Real cul­prit

Forbes - - Contents // -

The bank­ruptcy of eco­nomic pol­icy was on dis­play with the U.S. Trea­sury’s re­cent re­lease of its “watch list” of po­ten­tial cur­rency ma­nip­u­la­tors. Con­spic­u­ously ab­sent was the big­gest ma­nip­u­la­tor of the 21st cen­tury: Un­cle Sam him­self. Washington’s de­ci­sion in the early part of the last decade to “grad­u­ally” weaken the dol­lar to stim­u­late the econ­omy and boost ex­ports led to the eco­nomic dis­as­ter of 2007–09, which, in turn, led to the dis­as­trous elec­tion of Barack Obama.

Coun­tries that are fooling around with their money are only fol­low­ing our dread­ful ex­am­ple.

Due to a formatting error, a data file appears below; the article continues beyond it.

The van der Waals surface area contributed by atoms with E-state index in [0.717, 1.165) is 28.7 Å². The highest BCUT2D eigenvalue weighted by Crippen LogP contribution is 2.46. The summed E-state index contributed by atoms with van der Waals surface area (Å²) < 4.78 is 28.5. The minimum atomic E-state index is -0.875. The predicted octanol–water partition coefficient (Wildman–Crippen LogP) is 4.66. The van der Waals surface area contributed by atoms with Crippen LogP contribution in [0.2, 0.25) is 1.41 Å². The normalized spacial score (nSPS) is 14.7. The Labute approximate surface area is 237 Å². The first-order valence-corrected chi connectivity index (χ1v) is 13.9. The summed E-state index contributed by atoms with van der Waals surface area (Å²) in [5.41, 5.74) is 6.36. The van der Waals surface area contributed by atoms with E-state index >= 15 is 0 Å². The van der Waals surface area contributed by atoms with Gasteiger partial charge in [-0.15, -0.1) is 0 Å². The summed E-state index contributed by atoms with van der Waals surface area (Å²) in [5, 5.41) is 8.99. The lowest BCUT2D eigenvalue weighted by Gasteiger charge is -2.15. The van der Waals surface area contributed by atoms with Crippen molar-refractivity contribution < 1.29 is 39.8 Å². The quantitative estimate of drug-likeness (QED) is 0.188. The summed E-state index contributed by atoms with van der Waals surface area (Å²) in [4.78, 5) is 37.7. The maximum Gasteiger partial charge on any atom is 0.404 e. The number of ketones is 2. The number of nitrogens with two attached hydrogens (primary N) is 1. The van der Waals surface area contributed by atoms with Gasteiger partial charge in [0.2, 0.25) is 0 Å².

Volatile money hurts in­vest­ment, the key to a higher stan­dard of liv­ing. Like a com­puter virus, cur­rency in­sta­bil­ity cor­rupts the in­for­ma­tion that mar­ket­place prices are sup­posed to con­vey. The surge in oil prices from around $20 to $25 a bar­rel to well over $100 led peo­ple to be­lieve we must be run­ning out of the stuff. As hap­pened in the 1970s, when we last de­bauched the dol­lar, prodi­gious amounts of cap­i­tal were di­rected into the en­ergy sec­tor. When the dol­lar strength­ened, oil crashed, and con­sid­er­able an­guish en­sued.

Cur­rency ma­nip­u­la­tion never leads to long-term eco­nomic strength. Ask Brazil, Ar­gentina and Zim­babwe. 254 West 23rd St. (Tel.: 212-352-0075) Eventi Ho­tel, 849 Av­enue of the Amer­i­cas, at 30th St. (Tel.: 212-201-4065) 1586 Sec­ond Ave., at 82nd St. (Tel.: 212-988-1112)

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